By building these advertising and e-commerce functionalities, TikTok is clearing a path that will see the platform mature into a powerful social commerce tool as well as an epoch-defining creative hub.
Innovative companies are finding new ways to repurpose empty venues and assets, creating hybrid and adaptable experiences. In April 2020, the pandemic not only halted the airline industry, but the leisure industry too, as movie theaters closed worldwide. Thai Airways repurposed its airplane seats and first-class menus for grounded customers. At a pop-up restaurant at its company headquarters in Bangkok in September 2020, guests were served in-flight meals by cabin crew. The restaurant was kitted out with unused airplane seats and furniture made from recycled plane parts.
Lithuania’s Vilnius airport teamed up with the organizers of the Vilnius International Film Festival to transform the airport runway into a drive-in-style movie theater called the Aerocinema. Not only do these examples show how brands and businesses can spark joy in tough times, they also highlight the powerful role agility and collaboration can play in adjusting to change. These creative responses point the way forward to a new genre of experiences that champion adaptive spaces.
What is brand safety? Broadly speaking, it’s the protection of a brand’s reputation. Practically speaking, that translates into monitoring the environment in which a brand’s content or advertising appears. Increasingly, this is a critical consideration for brands to appeal to a rising class of vigilant consumers. Modern consumers are looking beyond messaging, diving into a brand’s ethics, actions, and values—and, most recently, are looking at where ads appear as an indication of those values.
Popular social media platforms are ramping up their brand safety protections, giving companies more control over the context in which their ads appear. TikTok partnered with brand safety platform OpenSlate in October 2020 to ensure that businesses advertising on TikTok won’t have their ads and branded content placed alongside material that is deemed questionable. In the same month, YouTube named Zefr as a brand safety reporting partner, with plans to develop and roll out brand safety measures in 2021.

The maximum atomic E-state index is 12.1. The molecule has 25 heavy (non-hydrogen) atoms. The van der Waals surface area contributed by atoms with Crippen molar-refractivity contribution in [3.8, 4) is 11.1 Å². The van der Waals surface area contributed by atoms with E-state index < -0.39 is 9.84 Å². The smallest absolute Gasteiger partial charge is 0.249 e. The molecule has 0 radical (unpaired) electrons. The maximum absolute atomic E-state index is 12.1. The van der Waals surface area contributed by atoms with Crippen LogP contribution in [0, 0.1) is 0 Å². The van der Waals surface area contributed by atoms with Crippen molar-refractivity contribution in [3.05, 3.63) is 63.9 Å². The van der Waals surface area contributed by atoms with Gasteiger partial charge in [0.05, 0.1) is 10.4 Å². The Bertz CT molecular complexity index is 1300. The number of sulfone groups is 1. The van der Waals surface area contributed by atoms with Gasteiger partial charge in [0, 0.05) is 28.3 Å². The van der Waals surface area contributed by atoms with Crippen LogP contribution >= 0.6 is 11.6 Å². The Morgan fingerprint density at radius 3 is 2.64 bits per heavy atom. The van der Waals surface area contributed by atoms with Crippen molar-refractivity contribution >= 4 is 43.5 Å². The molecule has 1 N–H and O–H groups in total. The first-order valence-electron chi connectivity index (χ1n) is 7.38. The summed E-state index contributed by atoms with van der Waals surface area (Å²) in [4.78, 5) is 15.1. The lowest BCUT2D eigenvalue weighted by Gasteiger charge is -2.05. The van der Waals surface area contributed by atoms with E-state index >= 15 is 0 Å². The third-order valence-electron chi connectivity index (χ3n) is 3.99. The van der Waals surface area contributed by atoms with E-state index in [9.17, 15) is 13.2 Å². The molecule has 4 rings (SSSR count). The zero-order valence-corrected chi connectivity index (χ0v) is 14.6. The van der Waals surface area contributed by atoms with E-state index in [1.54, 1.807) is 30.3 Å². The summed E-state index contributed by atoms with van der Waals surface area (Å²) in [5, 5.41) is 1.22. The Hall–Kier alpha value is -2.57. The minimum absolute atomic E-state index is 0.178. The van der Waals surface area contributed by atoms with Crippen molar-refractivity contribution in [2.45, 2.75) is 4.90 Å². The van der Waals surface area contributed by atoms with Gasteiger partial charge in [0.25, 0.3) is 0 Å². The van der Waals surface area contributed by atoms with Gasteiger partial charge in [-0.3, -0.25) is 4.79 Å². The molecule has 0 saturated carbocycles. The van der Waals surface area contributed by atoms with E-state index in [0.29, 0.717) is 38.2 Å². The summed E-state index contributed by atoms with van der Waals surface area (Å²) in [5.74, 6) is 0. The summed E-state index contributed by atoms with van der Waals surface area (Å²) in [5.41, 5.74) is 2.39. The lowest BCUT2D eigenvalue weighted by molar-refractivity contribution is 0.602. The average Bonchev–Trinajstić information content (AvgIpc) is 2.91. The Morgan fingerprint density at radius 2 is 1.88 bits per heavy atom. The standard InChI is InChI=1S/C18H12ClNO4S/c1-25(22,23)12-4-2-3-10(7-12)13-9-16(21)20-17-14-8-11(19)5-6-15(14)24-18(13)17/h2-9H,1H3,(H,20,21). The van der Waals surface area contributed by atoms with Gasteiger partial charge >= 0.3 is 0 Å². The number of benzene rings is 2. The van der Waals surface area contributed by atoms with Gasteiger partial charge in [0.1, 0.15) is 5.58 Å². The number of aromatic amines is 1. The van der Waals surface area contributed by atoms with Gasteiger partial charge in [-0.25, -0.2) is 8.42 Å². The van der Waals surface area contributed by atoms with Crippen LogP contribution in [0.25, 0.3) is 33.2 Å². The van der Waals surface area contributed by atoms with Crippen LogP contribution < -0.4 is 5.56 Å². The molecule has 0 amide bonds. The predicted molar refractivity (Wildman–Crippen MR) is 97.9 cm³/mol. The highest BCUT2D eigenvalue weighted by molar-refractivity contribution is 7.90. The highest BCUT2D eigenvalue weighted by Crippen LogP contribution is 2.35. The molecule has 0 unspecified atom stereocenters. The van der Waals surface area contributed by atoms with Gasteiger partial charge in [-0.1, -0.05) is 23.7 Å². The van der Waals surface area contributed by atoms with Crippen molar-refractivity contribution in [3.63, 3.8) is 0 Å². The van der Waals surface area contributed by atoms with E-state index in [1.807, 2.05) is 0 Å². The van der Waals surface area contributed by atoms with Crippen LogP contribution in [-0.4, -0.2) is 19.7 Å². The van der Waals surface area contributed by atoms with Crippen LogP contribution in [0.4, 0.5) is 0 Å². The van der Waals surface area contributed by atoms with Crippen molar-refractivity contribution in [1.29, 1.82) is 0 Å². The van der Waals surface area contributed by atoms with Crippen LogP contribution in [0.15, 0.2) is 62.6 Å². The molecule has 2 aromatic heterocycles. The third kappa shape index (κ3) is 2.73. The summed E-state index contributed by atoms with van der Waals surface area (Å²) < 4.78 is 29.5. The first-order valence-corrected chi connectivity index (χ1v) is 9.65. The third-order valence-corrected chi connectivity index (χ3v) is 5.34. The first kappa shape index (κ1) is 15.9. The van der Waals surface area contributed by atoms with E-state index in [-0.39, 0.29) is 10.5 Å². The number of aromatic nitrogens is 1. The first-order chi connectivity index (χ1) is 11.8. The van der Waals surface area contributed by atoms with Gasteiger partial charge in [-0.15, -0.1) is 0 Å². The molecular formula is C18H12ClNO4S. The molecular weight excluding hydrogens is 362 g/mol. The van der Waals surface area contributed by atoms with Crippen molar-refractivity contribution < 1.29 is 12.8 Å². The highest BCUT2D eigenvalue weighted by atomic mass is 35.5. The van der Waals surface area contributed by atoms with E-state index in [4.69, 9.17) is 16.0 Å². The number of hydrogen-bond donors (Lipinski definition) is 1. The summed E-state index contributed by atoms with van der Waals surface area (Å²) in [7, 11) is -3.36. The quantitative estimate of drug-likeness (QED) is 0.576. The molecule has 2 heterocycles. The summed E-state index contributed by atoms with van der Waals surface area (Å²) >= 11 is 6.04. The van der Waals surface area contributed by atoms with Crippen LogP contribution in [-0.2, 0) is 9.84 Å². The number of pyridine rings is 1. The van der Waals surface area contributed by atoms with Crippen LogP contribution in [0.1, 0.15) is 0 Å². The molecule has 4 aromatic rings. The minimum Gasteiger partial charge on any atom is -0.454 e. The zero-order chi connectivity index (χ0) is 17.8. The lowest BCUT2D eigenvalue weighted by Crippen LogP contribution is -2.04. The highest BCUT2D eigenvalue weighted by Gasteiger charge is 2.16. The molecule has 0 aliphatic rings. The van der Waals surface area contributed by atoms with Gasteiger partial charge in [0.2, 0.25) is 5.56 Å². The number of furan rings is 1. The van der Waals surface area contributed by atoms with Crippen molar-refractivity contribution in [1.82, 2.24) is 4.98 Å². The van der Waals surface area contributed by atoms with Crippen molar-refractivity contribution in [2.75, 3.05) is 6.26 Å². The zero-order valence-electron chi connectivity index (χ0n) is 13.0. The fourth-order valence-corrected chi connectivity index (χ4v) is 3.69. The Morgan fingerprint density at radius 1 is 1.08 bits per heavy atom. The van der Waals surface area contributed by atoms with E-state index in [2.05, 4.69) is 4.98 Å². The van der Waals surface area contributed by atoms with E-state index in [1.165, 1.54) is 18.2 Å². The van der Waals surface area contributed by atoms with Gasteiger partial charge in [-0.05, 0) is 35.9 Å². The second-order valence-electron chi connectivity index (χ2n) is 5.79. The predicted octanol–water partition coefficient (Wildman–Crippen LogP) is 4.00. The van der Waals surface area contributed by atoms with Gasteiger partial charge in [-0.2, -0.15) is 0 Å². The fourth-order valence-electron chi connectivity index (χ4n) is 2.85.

The communication of a brand’s values goes far beyond its products; it includes everything from brand actions to treatment of employees to the context in which its ads appear.
The pandemic-induced hiatus in the public attending live sports has given rights holders a renewed appreciation for the value of engaging fans digitally. Moving forward, digital fan engagement will become indispensable—and could offer a roadmap for leveling up brand loyalty. Even before the pandemic, digital innovation for sports fans was ripe for development.
The Covid-19 outbreak has seen the trend reach new heights. In September 2020, the Mumbai Indians cricket club launched a number of virtual innovations to unite and engage its army of fans, known as the Paltan. La Liga North America is taking an exclusive approach, tapping the growing trend of watch parties to deliver a VIP experience for a group of Spanish soccer superfans. It is hosting a series of five exclusive watch parties on the LiveLike platform, presented by legends of La Liga such as Samuel Eto’o and Diego Forlán.
Alongside fun digital matchday experiences like these, fans want 24/7 content that gets them closer to the athletes and the action. That’s why legendary soccer club FC Barcelona launched Barca TV + in the summer of 2020, featuring more than 1,000 hours of content from live matches and replays, behind-the-scene exclusives, and gems from the archive.
A rich new era of fan engagement that prioritizes experience and immersion across multiple digital touchpoints offers brands a new playbook for consumer engagement—and could hold the key to long-term loyalty.
Digital fashion and virtual spaces are getting dreamy, transporting shoppers to utopic destinations for otherworldly escapes. In March 2020, Shanghai-based digital platform Xcommons partnered with retailer ICY to showcase a virtual runway show. The immersive 3D showcase for emerging designers transported viewers to a parallel universe of cavernous pink rooms and winding sage-green paths.